Intros suck. Let’s get to it:
Known for their defense under Kyle Whittingham, Utah lost a load of talent to the NFL last year and it’s thrown them a bit off this season.
While they still play with their trademark solid tackling and over-performance relative to recruiting level, a combination of talented youth and inexperience has hit them harder than some projected. It’s been noted that their pass rush has particularly suffered with the loss of Hunter Dimick and Company, as well as most aspects of their defensive line..
Offenses like UCLA and Oregon have attacked the perimeters of the front seven with varying levels of success, while they had trouble containing the Cougars on third down.
The defensive line seems like they rush three more often than many teams, which certainly doesn’t help a defensive line already struggling. Ironically, this is probably the most mature unit; it’s bookended by returning seniors Lowell Lotulelei and Kylie Fitts at defensive end with other fifth year senior Filipo Mokofisi at tackle.
We’ll typically see them line up in either a 3-4 or 3-3-5, although occasionally they’ll put up four down linemen.
In the linebackers, emerging sophomore Donavan Thompson in the inside has become somewhat of a shining light in the face of injuries, while senior David Luafatasaga provides steady experience. Another senior presence is Sunia Tauteoli, who excels at reading play development and is a leading tackler who makes plays all over the field.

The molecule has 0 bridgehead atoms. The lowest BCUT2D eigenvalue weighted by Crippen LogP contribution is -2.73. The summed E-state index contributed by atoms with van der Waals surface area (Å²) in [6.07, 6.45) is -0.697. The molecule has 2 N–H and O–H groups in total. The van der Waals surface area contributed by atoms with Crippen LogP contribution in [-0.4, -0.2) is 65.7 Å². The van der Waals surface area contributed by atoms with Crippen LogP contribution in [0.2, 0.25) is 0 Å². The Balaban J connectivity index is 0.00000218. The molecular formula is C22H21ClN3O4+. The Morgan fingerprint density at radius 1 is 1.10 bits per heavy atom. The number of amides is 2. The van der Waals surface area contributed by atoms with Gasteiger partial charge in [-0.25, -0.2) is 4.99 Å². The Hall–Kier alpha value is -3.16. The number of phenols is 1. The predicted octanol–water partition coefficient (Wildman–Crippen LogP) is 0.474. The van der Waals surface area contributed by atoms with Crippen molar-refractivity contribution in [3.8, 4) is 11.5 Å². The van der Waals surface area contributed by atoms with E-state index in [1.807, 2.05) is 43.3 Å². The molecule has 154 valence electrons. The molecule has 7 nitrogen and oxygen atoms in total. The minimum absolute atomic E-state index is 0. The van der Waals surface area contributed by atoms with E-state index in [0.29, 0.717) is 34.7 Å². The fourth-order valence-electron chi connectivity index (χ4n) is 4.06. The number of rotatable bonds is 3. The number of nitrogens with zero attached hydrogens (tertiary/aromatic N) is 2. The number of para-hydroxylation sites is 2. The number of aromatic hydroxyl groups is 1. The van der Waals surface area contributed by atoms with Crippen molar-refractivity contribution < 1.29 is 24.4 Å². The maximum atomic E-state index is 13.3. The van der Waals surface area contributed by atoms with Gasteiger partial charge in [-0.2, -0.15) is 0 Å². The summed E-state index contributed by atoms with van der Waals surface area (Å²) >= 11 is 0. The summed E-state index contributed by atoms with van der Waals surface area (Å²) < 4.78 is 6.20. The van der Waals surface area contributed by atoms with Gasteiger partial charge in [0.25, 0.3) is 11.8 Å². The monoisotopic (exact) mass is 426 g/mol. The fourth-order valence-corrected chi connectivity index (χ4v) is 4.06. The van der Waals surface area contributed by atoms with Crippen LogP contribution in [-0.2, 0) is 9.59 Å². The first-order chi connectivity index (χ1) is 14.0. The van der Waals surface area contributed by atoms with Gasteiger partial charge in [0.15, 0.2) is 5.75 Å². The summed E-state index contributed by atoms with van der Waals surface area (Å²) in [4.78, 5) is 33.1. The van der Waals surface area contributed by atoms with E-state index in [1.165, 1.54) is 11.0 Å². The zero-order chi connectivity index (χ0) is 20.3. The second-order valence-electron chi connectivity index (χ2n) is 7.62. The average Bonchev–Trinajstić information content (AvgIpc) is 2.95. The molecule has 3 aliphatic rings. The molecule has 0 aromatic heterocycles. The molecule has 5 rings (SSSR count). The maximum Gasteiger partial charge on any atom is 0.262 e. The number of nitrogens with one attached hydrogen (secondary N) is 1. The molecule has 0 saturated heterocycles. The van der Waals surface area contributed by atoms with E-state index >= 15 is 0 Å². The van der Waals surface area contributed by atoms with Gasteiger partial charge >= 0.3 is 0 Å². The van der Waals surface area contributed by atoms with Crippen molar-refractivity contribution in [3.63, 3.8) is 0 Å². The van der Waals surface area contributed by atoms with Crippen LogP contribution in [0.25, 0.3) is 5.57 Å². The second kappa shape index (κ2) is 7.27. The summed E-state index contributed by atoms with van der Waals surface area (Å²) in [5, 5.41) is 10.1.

Then there’s the secondary, which faces the challenges of being both young and hit with injuries as the season’s gone on.
Probably the most impactful injury was safety Marquise Blair, who was taken out for the season against UCLA.
Luckily for Utah, Corrion Ballard has filled in well and they still have strong safety, Chase Hansen, available after injuries had him out for a couple games this year. Hansen is arguably the leader of this defense and one of the best safeties in the conference, if not the country. Many of the cornerbacks and other defensive backs being rotated in are defined by their talent and youth. Freshman Jaylon Johnson has covered quite well, Casey Hughes started nine games, Julian Blackmon has been a solid contributor, and Javelin Guidry solidified Utah’s victory against Arizona with an interception return for a touchdown.
Even with the injuries and overall dip in performance, the Utes are still an above average defense. They give up 24 points per game and are 8th in the country in turnovers gained with 12 interceptions and 10 fumble recoveries. They held up WSU in short field situations over and over, and helped keep their offense in the game when the Cougs could have been 21-0 by the end of the first quarter.
With the Utes’ trouble with the pass rush, it’ll be interesting to see if Jake Browning and the passing game’s struggles improve. On the other hand, the secondary being a relative strength of this defense is probably more of a problem given that Washington’s receivers are more at fault than the offensive line if we have to compare the two’s responsibilities. On the other other hand, their secondary’s on-again, off-again injury-infused depth issues will probably become particularly pronounced once the game goes on. With that in mind, the Dawgs’ passing game will likely be more effective post-second half.
Washington’s running game is, again, probably at an advantage as well, although it will likely take a bit of time to kick into gear. The defensive line’s loss of so many seniors last year has taken its toll, and if the Huskies commit to pulling some guards around and hitting with Myles Gaskin and Lavon Coleman, plus maybe occasionally going for the perimeter with Salvon Ahmed, they should reasonably get the best of that part of Utah’s defense.
As always, any lurking Ute fans feel free to chime in.
Do good things, don’t do bad things, and bow down to Washington.